As for the French work ethic, we have been doing some work on an apartment on France, and even French people complain about French workers. They will not work a minute longer than their official hours, expect a long lunch break, during which they drink wine, and then fall off their ladder when they return to the building site. They would much rather employ Polish builders, which is exactly what will happen if the labour markets open up to the new European Union members. I don't think that keeping the status quo is an option anymore.
Tulips is offline  
Mar 29th, 2006, 08:07 AM
Join Date: Jun 2003
Posts: 4,178
I love traveling to France and the French language & culture.

BUT this situation is humiliating. It's no wonder France has such a pathetic economy and GDP. Heaven forbid someone have to actually work for a living.

If you're a whiny defender of this embarrassment, check out how impossible it is for an employer to actually terminate an incompetent employee. From the New York Times:

Gekko is offline  
Mar 29th, 2006, 08:13 AM
Original Poster
Join Date: Jun 2003
Posts: 21,686
Gee, reading that article was a complete waste of time. Is this the sort of article to which you look for facts when the journalist doesn't even know how to write "licenciement"? (or was it the incompetent typesetter who should be fired?).
People who believe this sort of crap have every reason to believe that France is pathetic.

Oh, and what is so wrong with the economy and GDP? As the 4th or 5th economy in the world with a population of only 60 million, I don't think there is any point in disparaging the economics with no attached facts about it.
kerouac is offline  
Mar 29th, 2006, 08:14 AM
Join Date: Apr 2004
Posts: 16,253
Gekko, it was the same at GM near Chicago- exactly. We had the exact same issue. Some real nick-names for long term "workers", "Fireproof", "Napback", "Colaroach". Long, long term process and still no fire- Union protected. But they could get suspended, WITH pay.
JJ5 is offline  
Mar 29th, 2006, 08:17 AM
Join Date: Mar 2006
Posts: 251
I recall that the Japanese policy of essentially guaranted lifetime employment is called the "Iron Rice Bowl." Is there an equivalent phrase in French for what the similar arrangement the workers there currently enjoy? (False answers encouraged!)
laughingd2 is offline  
Mar 29th, 2006, 08:25 AM
Join Date: May 2005
Posts: 146
"When using what the rest of the world uses as unemployment the US runs about 9-10%."


Three organizations, the Organization for Economic Cooperation and Development (OECD), the International Labor Office (ILO), and the Statistical Office of the European Communities (Eurostat) adjust national data on unemployment to a common conceptual basis so that comparisons between the USA and other nations are uniform. The OECD calls these numbers the Standardized Unemployment rate (SUR).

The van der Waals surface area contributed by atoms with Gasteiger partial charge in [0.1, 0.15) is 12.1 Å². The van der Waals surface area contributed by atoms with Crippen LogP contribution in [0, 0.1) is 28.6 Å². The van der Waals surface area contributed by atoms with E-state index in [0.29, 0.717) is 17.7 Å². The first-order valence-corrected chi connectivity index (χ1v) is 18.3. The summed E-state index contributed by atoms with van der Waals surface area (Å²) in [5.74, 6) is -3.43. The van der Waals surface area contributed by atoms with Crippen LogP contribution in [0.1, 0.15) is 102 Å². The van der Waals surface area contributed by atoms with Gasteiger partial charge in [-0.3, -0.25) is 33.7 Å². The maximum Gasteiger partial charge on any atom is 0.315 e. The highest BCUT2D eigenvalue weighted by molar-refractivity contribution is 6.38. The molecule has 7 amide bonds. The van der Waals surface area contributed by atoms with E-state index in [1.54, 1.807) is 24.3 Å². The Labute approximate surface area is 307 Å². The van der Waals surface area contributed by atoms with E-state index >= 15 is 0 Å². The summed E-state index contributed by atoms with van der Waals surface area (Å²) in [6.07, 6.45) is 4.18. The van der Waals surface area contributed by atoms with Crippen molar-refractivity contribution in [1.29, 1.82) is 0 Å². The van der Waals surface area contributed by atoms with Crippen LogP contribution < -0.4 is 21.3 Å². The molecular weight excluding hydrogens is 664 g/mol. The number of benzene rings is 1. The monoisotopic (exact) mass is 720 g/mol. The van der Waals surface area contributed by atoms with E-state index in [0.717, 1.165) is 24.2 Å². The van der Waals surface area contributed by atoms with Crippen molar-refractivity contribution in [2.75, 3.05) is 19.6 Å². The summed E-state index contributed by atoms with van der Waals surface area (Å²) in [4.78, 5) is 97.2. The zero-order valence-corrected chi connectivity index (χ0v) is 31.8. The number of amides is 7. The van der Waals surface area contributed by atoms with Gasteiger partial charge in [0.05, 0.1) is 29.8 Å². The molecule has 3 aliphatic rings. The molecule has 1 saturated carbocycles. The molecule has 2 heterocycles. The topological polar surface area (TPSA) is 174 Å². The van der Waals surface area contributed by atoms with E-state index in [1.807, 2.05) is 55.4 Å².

All of these organizations publish statistics that are at odds with your statement.

The OECD currently shows the SUR as 4.5% for the USA, 4.3% for Ireland, and 9.2% for France.

Rillifane is offline  
Mar 29th, 2006, 08:39 AM
Join Date: Mar 2004
Posts: 13,323
Gekko, thanks for the insightful article.
degas is offline  
Mar 29th, 2006, 08:55 AM
Posts: n/a
Yes, that is an interesting article from the NY Times.
Among other things is reveals such amazing statements as these:

"You can't just fire someone just because you don't like them," Mr. Grangé said. But you can fire him for doing a job badly.
In any case, employers must first summon the workers to a preliminary meeting to warn them that they may lose their jobs. Then they must send a registered letter telling a worker he is fired, listing the reasons and explaining the efforts that were made to find him another position in the company and detailing the support he will receive later on usually a training program.

Of course, the current situation has major problems. But to whine that you have to prove an employee did a bad job to get fired, and you have to actually give them a warning before officially firing them? These are some of the rules they want to get rid of? Give me a break.
Mar 29th, 2006, 09:14 AM
Original Poster
Join Date: Jun 2003
Posts: 21,686
I have noticed that a lot of the posters here are speaking as employers and not employees. "Due process" and "justice" do not appear to have their place in the workplace in many people's minds. It seems that a truly efficient company must function as a dictatorship. It's very ironic, when one hears the ideals expounded by the same people, using words like "freedom".